This edition’s focus on a Species at Risk is all about the Little Brown Myotis, which is a species of dłı̨ą k'et'à (bat). It is medium-sized, with light brown to dark brown-black fur across its body. The fur on its underside is typically lighter in colour. The female dłı̨ą k'et'à are somewhat bigger than the males, and typically have only one baby (typically referred to as a pup), in a year. This little dłı̨ą k'et'à can eat as much as 600 insects the size of a mosquito in an hour, and hunts in many habitats, including near water.
The Little Brown Myotis is listed as follows:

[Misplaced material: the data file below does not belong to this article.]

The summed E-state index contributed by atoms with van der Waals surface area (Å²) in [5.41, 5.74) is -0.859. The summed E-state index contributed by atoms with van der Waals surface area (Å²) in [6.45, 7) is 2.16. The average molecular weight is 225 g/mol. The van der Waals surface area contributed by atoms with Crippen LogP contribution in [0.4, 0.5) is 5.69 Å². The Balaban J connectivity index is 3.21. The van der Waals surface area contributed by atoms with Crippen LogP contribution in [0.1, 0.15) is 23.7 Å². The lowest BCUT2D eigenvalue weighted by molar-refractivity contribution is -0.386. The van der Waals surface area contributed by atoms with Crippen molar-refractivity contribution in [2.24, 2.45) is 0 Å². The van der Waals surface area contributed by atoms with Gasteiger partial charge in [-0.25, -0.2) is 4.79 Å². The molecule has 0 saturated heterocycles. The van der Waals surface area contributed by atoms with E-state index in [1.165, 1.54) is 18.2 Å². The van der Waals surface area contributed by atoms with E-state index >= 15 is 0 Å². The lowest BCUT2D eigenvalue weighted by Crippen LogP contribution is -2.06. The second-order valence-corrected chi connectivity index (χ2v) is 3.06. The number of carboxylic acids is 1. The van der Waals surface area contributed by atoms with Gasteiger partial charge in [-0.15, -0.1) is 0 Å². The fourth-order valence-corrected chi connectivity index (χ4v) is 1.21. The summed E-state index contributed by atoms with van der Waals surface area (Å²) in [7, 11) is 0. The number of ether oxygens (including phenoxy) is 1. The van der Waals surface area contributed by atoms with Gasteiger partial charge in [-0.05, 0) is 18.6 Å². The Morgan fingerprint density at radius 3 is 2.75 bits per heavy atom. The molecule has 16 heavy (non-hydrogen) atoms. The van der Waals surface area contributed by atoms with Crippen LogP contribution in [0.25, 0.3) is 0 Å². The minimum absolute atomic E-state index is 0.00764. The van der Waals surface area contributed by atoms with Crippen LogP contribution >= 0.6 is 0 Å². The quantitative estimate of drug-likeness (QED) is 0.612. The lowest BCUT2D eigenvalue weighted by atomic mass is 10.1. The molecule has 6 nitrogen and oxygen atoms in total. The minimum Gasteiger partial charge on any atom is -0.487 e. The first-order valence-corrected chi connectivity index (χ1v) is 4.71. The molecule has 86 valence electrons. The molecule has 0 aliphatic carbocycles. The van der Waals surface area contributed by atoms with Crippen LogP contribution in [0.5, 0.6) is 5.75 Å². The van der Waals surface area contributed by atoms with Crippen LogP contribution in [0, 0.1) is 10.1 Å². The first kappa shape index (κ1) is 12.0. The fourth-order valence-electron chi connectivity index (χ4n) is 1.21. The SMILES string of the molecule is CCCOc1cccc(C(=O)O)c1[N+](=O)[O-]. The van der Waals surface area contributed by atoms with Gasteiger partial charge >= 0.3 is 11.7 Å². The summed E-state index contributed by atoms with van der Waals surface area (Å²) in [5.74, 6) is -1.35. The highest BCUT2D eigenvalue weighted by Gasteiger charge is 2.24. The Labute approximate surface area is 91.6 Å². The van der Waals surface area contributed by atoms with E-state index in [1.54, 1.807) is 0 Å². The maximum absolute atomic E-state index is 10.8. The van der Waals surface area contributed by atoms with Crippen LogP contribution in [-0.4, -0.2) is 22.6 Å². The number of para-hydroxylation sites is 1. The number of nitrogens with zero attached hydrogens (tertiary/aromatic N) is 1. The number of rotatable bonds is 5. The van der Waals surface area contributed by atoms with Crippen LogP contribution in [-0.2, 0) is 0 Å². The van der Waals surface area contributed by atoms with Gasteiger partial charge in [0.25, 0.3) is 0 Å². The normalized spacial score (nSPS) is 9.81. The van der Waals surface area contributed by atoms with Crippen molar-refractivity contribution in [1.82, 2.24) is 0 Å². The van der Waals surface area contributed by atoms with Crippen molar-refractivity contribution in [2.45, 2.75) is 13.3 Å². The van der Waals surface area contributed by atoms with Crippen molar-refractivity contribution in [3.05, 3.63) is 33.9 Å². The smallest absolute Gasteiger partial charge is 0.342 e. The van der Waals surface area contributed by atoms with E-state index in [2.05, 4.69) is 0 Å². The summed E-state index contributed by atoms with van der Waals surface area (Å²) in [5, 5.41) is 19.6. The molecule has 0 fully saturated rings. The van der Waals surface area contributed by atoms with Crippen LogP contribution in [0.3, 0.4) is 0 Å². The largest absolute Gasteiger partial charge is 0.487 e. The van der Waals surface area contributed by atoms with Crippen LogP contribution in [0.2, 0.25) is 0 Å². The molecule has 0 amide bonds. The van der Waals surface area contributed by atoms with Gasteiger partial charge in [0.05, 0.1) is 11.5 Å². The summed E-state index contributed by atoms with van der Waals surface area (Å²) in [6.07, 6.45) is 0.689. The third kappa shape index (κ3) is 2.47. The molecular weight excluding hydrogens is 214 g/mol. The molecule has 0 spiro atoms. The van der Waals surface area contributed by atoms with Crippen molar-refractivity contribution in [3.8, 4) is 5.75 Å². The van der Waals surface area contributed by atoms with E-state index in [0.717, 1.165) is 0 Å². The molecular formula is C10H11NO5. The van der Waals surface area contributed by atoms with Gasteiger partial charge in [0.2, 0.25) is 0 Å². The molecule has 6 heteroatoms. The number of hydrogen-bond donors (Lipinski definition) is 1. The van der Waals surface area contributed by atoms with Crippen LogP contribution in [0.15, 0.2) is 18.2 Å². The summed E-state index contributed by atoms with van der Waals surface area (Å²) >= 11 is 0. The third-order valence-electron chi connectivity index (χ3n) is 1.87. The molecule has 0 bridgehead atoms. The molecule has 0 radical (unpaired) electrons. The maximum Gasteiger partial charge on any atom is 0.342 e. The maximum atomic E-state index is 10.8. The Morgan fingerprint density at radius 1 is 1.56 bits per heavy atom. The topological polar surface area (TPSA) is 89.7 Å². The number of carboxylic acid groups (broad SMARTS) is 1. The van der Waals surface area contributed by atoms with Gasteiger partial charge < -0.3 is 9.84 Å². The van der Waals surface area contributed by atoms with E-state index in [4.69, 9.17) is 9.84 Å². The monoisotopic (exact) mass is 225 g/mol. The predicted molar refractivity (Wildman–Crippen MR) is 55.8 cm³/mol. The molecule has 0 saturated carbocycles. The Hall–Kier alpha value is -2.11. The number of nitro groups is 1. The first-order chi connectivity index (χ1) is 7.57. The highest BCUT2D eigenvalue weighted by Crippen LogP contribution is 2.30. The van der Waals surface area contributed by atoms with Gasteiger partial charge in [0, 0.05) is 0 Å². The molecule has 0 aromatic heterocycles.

Like all dłı̨ą k'et'à, the myotis is susceptible to white-nose syndrome, which is a fungal disease that kills dłı̨ą k'et'à, and has been decimating populations across Canada. Thus far, white-nose syndrome has not arrived in the NWT; however, it could eventually spread here. Dłı̨ą k'et'à also face other risks including human activities in and around where they hibernate, such as caves and mines, or buildings which are being removed or renovated. If dłı̨ą k'et'à are hibernating inside, they may be unable to get out causing a large number to die. It’s important for their survival that we ensure human activities do not impact their habitat, food sources, and migratory patterns. To learn more about how to protect dłı̨ą k'et'à of all species in the NWT, check out Got Bats, a great resources created by the GNWT on how to manage dłı̨ą k'et'à found in buildings. You can also find more information on the Little Brown Myotis on the GNWT’s Species at Risk Page.